Maria Gaetana Agnesi - Mathematician Content from the guide to life, the universe and everything

Maria Gaetana Agnesi - Mathematician

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Instituzioni page showing Agnesi Curve

Maria Gaetana Agnesi lived a relatively unremarkable life for a woman in 18th-Century Italy, but her master work, a book entitled Instituzioni analitiche ad uso della gioventù italiana, secured her an important place in the history of mathematics.

The book's title means 'Analytical institutions for the use of Italian youth' - it was intended as a textbook to teach young people about the latest developments in calculus. It went on to be translated from Italian into French and English and was in use for many years after Maria's death in 1799.


Maria Gaetana Agnesi was born on 16 May, 1718, in Milan. She received a varied education, and soon showed herself to be a child prodigy - by the age of nine she was proficient in French, German, Spanish, Latin, Hebrew and ancient Greek as well as the dialect that modern Italian would be based on. She studied mathematics, philosophy and science, including the work of Isaac Newton.

Her father was proud of her abilities, and showed off her talents - he would hold gatherings at which Maria Gaetana would give a recitation in Latin, or debate philosophical concepts. Propositiones philosophicae, published in 1738, was a collection of essays on topics that she had discussed at such events.

When Maria Gaetana was 20, her mother (Anna Fortunata Brivio) died. Although her father (Pietro Agnesi) soon remarried, Maria Gaetana, as the eldest, was expected to spend time looking after her siblings1 (Pietro married three times in total and had more than 20 children, although not all of them survived to adulthood). As well as continuing to study mathematics, Maria Gaetana took to religion and started to live a humbler life.


Maria Gaetana mainly taught herself higher mathematical concepts by reading books. However, she corresponded with a number of men, including Ramiro Rampinelli, a professor and monk, and Jacopo Riccati, a mathematician who was well-known for his work on differential equations.

Although her book Instituzioni did not contain any concepts that had not been discovered before, it did bring together the methods of Newton and his rival Leibniz and described them in the new notation (much of which is still in use today) that had been developed by Leonhard Euler. Maria Gaetana arranged for a printing press to be set up in her father's house so that she could oversee the process and ensure the printed book was as clear as possible - the book had large margins for students to use for annotations, well-spaced text, and most importantly it included diagrams to illustrate the concepts. The first volume was published in 1748 and the second volume appeared in 1749.

The book includes mention of a mathematical object that now bears her name. The Agnesi Curve2 has a shape that is reminiscent of a rope being used to hoist a sail - the rope is called la versiera in Italian. The curve became particularly notable thanks to a mistranslation. Lucasian Professor of Mathematics, John Colson, who had translated Newton's work on Fluxions from Latin into English in 1736, worked on  Instituzioni but mistook 'la versiera' for 'l'aversiera' - 'the witch'. Thus he named the curve the Witch of Agnesi, and that is the name it is still known by today.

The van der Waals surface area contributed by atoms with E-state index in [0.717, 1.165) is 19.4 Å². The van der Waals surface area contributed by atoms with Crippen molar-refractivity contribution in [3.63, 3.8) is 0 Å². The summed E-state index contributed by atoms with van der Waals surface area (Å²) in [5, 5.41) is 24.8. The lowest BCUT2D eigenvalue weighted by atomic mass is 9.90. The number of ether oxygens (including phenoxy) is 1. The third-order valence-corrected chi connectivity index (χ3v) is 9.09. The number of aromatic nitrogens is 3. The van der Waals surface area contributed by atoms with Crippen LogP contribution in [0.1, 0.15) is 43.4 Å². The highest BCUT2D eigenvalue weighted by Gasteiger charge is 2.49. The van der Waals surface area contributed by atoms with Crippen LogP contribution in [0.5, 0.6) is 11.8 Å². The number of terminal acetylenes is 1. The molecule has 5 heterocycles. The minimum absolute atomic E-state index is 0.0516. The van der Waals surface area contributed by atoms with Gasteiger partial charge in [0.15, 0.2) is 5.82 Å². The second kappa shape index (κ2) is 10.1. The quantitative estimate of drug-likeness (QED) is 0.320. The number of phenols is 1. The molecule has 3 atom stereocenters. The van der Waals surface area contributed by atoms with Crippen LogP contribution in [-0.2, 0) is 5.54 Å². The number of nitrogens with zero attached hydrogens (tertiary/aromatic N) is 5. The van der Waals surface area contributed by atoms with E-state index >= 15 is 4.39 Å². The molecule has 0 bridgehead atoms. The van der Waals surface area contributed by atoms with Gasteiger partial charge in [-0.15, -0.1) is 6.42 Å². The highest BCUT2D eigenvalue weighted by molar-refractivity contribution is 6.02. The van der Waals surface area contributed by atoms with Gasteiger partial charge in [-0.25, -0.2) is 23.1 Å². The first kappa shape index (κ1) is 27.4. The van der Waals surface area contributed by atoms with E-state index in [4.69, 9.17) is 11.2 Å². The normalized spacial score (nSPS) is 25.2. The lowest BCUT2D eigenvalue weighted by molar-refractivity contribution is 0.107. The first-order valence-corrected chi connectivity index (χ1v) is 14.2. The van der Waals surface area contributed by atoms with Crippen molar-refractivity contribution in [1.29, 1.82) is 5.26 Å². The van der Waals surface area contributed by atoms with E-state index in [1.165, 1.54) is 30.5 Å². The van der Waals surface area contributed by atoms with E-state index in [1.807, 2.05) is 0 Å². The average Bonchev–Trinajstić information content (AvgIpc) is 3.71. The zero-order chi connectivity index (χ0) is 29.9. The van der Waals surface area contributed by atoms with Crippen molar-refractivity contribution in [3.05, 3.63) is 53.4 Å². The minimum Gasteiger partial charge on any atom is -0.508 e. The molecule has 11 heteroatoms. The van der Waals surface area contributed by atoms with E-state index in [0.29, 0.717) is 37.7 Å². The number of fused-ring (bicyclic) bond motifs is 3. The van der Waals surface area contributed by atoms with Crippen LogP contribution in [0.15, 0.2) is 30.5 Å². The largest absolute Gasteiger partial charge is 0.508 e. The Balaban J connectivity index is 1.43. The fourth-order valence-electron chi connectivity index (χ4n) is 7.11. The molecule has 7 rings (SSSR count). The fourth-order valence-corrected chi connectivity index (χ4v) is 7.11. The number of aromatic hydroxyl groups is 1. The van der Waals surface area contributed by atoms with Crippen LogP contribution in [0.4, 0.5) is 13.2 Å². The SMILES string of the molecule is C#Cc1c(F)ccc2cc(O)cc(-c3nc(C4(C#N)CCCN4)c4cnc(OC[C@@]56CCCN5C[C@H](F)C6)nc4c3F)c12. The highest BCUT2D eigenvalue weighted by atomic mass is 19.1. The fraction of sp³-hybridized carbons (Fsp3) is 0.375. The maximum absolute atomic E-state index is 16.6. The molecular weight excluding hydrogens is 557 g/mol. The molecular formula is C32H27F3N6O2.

Instituzioni was dedicated to Maria Theresa, Empress of Austria (Milan was part of Austria at that time). The Empress rewarded Maria Gaetana with a jewelled box and a diamond ring. The book then came to the attention of the Académie des Sciences in Paris, and also to Pope Benedict XIV. The Pope sent Maria Gaetana a document offering her an honorary position at the University of Bologna. The President of the Academy of Bologna awarded her membership of the Academy and offered her the Chair of Mathematics at the University of Bologna in 1750. She never went to Bologna to take up the professorship.


In 1738, Maria Gaetana had asked her father if she could become a nun, but he asked her to stay with him. When her father died in 1752, she dedicated herself to charity work and the study of Catholic theology. In the late 1750s she was asked to comment on a mathematical text by Lagrange3, but she declined. She set up a hospice for poor elderly women and spent all her money on supporting those who needed her. She almost certainly did not take the vows of a nun after all, but she lived a devoted life like a nun, and, as the Director of the Trivulzio Hospice, she worked with nuns. Maria Gaetana died in the Hospice on 9 January, 1799.

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1Her sister Maria Teresa Agnesi (born in 1720) was a musician. She composed six operas and a number of pieces for the harpsichord.2The curve had been studied by Pierre de Fermat in the 17th Century. In Maria Gaetana's book, an equation for the curve is derived and the curve's gradient is found by differentiating the equation.3Lagrange had read Instituzioni in 1752-54.

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